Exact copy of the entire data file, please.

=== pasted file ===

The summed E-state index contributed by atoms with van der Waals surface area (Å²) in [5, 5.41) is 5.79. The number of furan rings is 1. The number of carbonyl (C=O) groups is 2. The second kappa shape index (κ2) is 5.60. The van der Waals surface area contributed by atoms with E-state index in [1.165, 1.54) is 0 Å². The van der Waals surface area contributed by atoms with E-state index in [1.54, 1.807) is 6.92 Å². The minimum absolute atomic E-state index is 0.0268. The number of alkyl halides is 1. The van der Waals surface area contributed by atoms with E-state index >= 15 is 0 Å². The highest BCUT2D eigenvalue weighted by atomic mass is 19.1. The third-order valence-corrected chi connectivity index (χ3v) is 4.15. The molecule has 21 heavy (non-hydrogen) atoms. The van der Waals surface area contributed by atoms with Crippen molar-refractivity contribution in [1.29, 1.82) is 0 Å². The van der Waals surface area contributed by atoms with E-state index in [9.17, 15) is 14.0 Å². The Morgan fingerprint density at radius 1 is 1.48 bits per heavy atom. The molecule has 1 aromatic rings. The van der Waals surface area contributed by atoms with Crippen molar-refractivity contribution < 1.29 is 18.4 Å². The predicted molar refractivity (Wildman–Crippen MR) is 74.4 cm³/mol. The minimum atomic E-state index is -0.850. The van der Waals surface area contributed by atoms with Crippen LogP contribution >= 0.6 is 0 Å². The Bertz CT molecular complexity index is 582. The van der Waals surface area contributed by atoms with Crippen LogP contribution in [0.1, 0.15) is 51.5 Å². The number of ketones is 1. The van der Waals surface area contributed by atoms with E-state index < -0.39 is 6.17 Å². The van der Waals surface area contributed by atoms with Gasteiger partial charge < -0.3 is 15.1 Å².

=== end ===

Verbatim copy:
The summed E-state index contributed by atoms with van der Waals surface area (Å²) in [5, 5.41) is 5.79. The number of furan rings is 1. The number of carbonyl (C=O) groups is 2. The second kappa shape index (κ2) is 5.60. The van der Waals surface area contributed by atoms with E-state index in [1.165, 1.54) is 0 Å². The van der Waals surface area contributed by atoms with E-state index in [1.54, 1.807) is 6.92 Å². The minimum absolute atomic E-state index is 0.0268. The number of alkyl halides is 1. The van der Waals surface area contributed by atoms with E-state index >= 15 is 0 Å². The highest BCUT2D eigenvalue weighted by atomic mass is 19.1. The third-order valence-corrected chi connectivity index (χ3v) is 4.15. The molecule has 21 heavy (non-hydrogen) atoms. The van der Waals surface area contributed by atoms with Crippen molar-refractivity contribution in [1.29, 1.82) is 0 Å². The van der Waals surface area contributed by atoms with E-state index in [9.17, 15) is 14.0 Å². The Morgan fingerprint density at radius 1 is 1.48 bits per heavy atom. The molecule has 1 aromatic rings. The van der Waals surface area contributed by atoms with Crippen molar-refractivity contribution < 1.29 is 18.4 Å². The predicted molar refractivity (Wildman–Crippen MR) is 74.4 cm³/mol. The minimum atomic E-state index is -0.850. The van der Waals surface area contributed by atoms with Crippen LogP contribution >= 0.6 is 0 Å². The Bertz CT molecular complexity index is 582. The van der Waals surface area contributed by atoms with Crippen LogP contribution in [0.1, 0.15) is 51.5 Å². The number of ketones is 1. The van der Waals surface area contributed by atoms with E-state index < -0.39 is 6.17 Å². The van der Waals surface area contributed by atoms with Gasteiger partial charge < -0.3 is 15.1 Å².